Chronic Condition Management, Health Systems, Workforce Health | By | 12/04/18 | 4 Minute Read

4 Tips to Help Employees Manage IBS and Digestive Issues

As the holidays are here, our collective focus moves to finding ways to maintain healthy eating habits while still enjoying the seasonal indulgences: cookie swaps, glamourous craft cocktails, and celebratory sweets at the office party. While monitoring the daily diet can be challenging for your employees, doing so can be vital for those who suffer from a common digestive disorder, irritable bowel syndrome, or IBS.

A chronic condition that has to be managed long term, IBS affects the functionality of a person’s large intestine. Between 25 and 45 million people in the US have IBS, with two out of three sufferers being female. According to the International Foundation of Gastrointestinal Disorders (IFFGD), the exact cause of IBS is unknown, and the condition is considered by physicians to be unpredictable, as symptoms can vary and are sometimes contradictory. For example, IBS can cause a patient to have diarrhea, alternating with constipation. Other symptoms include cramping, abdominal pain, and bloating.

The effects of IBS can range from mild inconvenience to severe debilitation, as those with severe IBS may experience symptoms that impair their physical, emotional, economic, and social well-being. The Mayo Clinic notes that the three main triggers for IBS symptoms include certain foods, hormonal changes, and periods of increased stress. While stress doesn’t cause IBS, it can worsen or aggravate the effects.

IBS in the Workplace

The impact of IBS on your workforce might be greater than you think. In a recent study of the effects of IBS on work productivity, 24 percent of patients with jobs reported that they missed work because of IBS. Almost 87 percent reported some measure of impairment while at work because of their disease. As the severity of the patients’ symptoms and GI-specific anxiety increased, so did their work impairment and their ability to be productive on the job.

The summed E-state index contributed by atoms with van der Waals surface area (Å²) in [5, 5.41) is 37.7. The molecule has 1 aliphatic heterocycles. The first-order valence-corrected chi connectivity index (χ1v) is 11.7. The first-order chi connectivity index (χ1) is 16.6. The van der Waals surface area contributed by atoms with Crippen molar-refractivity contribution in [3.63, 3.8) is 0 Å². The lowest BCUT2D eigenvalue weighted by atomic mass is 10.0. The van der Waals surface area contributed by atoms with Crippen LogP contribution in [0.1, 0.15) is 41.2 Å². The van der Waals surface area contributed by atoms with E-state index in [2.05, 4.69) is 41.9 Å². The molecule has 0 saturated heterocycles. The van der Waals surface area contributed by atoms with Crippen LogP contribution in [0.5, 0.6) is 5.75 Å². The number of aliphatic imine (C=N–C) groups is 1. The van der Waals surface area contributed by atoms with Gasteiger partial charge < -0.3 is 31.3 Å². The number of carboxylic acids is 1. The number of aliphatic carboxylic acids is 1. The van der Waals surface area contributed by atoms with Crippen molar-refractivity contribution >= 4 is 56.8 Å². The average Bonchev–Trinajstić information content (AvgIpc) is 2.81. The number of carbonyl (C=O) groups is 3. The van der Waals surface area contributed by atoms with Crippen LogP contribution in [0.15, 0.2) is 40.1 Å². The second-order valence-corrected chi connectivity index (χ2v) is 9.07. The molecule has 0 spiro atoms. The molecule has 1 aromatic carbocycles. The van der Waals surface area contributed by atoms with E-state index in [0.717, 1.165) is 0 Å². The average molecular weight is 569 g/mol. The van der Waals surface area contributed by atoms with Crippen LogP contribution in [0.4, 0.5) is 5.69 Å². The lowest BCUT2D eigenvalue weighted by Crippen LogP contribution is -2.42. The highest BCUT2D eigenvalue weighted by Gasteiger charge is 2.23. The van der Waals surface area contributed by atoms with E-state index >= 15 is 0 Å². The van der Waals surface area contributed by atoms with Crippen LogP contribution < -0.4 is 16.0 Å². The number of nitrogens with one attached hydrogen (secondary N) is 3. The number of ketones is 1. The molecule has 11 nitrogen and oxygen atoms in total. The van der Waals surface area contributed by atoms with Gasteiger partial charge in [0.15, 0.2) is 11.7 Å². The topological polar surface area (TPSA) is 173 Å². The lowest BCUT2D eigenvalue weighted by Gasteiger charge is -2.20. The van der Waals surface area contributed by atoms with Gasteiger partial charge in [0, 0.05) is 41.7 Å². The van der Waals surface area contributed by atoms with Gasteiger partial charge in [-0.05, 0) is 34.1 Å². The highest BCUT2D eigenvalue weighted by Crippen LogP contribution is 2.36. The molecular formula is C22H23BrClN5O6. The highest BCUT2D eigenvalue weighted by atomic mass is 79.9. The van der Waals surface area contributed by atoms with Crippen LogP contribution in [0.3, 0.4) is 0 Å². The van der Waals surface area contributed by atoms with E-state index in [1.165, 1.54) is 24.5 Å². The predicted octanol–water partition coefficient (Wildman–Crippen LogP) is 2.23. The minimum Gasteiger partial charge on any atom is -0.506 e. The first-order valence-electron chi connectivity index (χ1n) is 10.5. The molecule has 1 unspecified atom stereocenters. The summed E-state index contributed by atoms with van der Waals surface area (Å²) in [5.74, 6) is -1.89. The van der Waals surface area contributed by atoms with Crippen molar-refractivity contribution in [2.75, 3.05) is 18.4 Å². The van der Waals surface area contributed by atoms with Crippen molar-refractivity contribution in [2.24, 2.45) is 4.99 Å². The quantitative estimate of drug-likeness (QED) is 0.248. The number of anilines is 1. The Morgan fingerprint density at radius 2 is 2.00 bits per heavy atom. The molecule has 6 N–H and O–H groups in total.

The researchers in the study recommended that physicians needed to treat patients with IBS for their overall symptom burden–and not just disease-specific symptoms–to increase their ability to be active at work.

If you have employees that suffer from IBS, here are some lifestyle management tips that may help them monitor–and hopefully diminish–the symptoms:  

Maintain an IBS-friendly diet. Meals may trigger symptoms of IBS, as eating stimulates the digestive tract, which can over-respond if a person has IBS. IFFGD has several tips for an IBS-friendly diet, including: eating five or six smaller meals (vs. the typical three) spread throughout the day; eating slower; and avoiding large meals and high-fat foods.

The Mayo Clinic notes that IBS symptoms may increase when eating certain foods, including wheat, dairy products, citrus fruits, beans, cabbage, milk, and carbonated drinks. And the Cleveland Clinic has assembled a handy food map of the best and worst foods for IBS using its low-FODMAP diet. FODMAP stands for “fermentable oligo-, di-, and monosaccharides and polyols.” In more common terms, FODMAPs are carbohydrates that may not be digested or absorbed well.  

Log daily nutrition. Employees with IBS may benefit from logging meals. In addition to helping with weight management and healthy-eating-over-the-holidays goals, logging meals can help people identify food sensitivities or nutrient deficiencies. The food log in the Fitbit app makes meal and snack logging easy, and the app now also includes macronutrient tracking, which helps users monitor the amount of carbohydrate, protein, and fat in their diet.

Make regular exercise part of the holiday routine. Regular exercise has been shown to decrease IBS symptoms. A randomized clinical trial reported by the Mayo Clinic showed a significant reduction in IBS symptoms in patients who performed 20 to 60 minutes of moderate to vigorous physical activity three times a week for 12 weeks.

Include yoga and stretching. Yoga has been shown to be a remedial therapy for IBS that may help people better manage the primary and secondary symptoms of IBS. With the right combination of deep breathing, stretches that target the abdominal organs, and twists that wring out stuck intestinal toxins, the right yoga sequence may be able to relieve a wide range of digestive discomfort. So consider adding yoga options to your wellness class line-up.

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